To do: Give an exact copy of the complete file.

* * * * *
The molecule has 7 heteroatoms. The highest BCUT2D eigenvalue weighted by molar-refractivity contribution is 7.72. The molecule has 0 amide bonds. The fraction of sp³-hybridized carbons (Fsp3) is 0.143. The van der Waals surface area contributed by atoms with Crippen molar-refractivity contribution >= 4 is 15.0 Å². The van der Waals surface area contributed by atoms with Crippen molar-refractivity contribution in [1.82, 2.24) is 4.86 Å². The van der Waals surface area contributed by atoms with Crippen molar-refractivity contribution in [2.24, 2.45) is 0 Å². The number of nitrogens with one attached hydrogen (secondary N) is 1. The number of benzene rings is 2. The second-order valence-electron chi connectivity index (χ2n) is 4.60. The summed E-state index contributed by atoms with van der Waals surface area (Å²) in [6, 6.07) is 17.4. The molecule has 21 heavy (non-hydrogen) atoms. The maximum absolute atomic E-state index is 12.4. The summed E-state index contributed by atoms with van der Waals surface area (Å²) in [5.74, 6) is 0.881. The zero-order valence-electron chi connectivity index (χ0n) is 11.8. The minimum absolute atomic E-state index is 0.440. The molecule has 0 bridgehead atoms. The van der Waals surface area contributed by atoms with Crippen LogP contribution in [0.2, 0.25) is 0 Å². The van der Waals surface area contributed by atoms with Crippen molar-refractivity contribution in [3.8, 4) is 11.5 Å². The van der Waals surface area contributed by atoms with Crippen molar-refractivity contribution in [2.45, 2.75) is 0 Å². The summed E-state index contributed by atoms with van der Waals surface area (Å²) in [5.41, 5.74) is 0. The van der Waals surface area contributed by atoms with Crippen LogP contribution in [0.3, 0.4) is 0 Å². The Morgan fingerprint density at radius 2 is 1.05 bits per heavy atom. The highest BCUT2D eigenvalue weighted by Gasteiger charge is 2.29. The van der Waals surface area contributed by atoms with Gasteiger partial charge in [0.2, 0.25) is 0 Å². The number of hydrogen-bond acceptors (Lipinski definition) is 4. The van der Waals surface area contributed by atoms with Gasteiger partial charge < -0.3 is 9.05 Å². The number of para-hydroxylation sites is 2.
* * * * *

The molecule has 7 heteroatoms. The highest BCUT2D eigenvalue weighted by molar-refractivity contribution is 7.72. The molecule has 0 amide bonds. The fraction of sp³-hybridized carbons (Fsp3) is 0.143. The van der Waals surface area contributed by atoms with Crippen molar-refractivity contribution >= 4 is 15.0 Å². The van der Waals surface area contributed by atoms with Crippen molar-refractivity contribution in [1.82, 2.24) is 4.86 Å². The van der Waals surface area contributed by atoms with Crippen molar-refractivity contribution in [2.24, 2.45) is 0 Å². The number of nitrogens with one attached hydrogen (secondary N) is 1. The number of benzene rings is 2. The second-order valence-electron chi connectivity index (χ2n) is 4.60. The summed E-state index contributed by atoms with van der Waals surface area (Å²) in [6, 6.07) is 17.4. The molecule has 21 heavy (non-hydrogen) atoms. The maximum absolute atomic E-state index is 12.4. The summed E-state index contributed by atoms with van der Waals surface area (Å²) in [5.74, 6) is 0.881. The zero-order valence-electron chi connectivity index (χ0n) is 11.8. The minimum absolute atomic E-state index is 0.440. The molecule has 0 bridgehead atoms. The van der Waals surface area contributed by atoms with Crippen LogP contribution in [0.2, 0.25) is 0 Å². The van der Waals surface area contributed by atoms with Crippen molar-refractivity contribution in [3.8, 4) is 11.5 Å². The van der Waals surface area contributed by atoms with Crippen molar-refractivity contribution in [2.45, 2.75) is 0 Å². The summed E-state index contributed by atoms with van der Waals surface area (Å²) in [5.41, 5.74) is 0. The van der Waals surface area contributed by atoms with Crippen LogP contribution in [0.3, 0.4) is 0 Å². The Morgan fingerprint density at radius 2 is 1.05 bits per heavy atom. The highest BCUT2D eigenvalue weighted by Gasteiger charge is 2.29. The van der Waals surface area contributed by atoms with Gasteiger partial charge in [0.2, 0.25) is 0 Å². The number of hydrogen-bond acceptors (Lipinski definition) is 4. The van der Waals surface area contributed by atoms with Gasteiger partial charge < -0.3 is 9.05 Å². The number of para-hydroxylation sites is 2.